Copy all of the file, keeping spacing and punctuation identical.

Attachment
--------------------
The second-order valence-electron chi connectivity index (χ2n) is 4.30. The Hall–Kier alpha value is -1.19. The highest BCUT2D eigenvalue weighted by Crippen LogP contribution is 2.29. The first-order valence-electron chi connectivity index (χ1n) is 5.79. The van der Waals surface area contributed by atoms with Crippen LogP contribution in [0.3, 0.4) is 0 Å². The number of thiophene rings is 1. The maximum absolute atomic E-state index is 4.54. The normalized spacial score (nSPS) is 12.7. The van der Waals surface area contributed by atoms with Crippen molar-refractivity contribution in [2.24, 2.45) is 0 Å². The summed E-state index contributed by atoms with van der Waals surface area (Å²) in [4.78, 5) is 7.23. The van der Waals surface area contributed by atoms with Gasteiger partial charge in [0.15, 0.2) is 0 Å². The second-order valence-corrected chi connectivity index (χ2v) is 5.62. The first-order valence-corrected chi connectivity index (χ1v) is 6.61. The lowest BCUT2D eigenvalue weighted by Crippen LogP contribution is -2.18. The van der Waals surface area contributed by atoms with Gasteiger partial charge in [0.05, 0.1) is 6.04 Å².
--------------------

The second-order valence-electron chi connectivity index (χ2n) is 4.30. The Hall–Kier alpha value is -1.19. The highest BCUT2D eigenvalue weighted by Crippen LogP contribution is 2.29. The first-order valence-electron chi connectivity index (χ1n) is 5.79. The van der Waals surface area contributed by atoms with Crippen LogP contribution in [0.3, 0.4) is 0 Å². The number of thiophene rings is 1. The maximum absolute atomic E-state index is 4.54. The normalized spacial score (nSPS) is 12.7. The van der Waals surface area contributed by atoms with Crippen molar-refractivity contribution in [2.24, 2.45) is 0 Å². The summed E-state index contributed by atoms with van der Waals surface area (Å²) in [4.78, 5) is 7.23. The van der Waals surface area contributed by atoms with Gasteiger partial charge in [0.15, 0.2) is 0 Å². The second-order valence-corrected chi connectivity index (χ2v) is 5.62. The first-order valence-corrected chi connectivity index (χ1v) is 6.61. The lowest BCUT2D eigenvalue weighted by Crippen LogP contribution is -2.18. The van der Waals surface area contributed by atoms with Gasteiger partial charge in [0.05, 0.1) is 6.04 Å².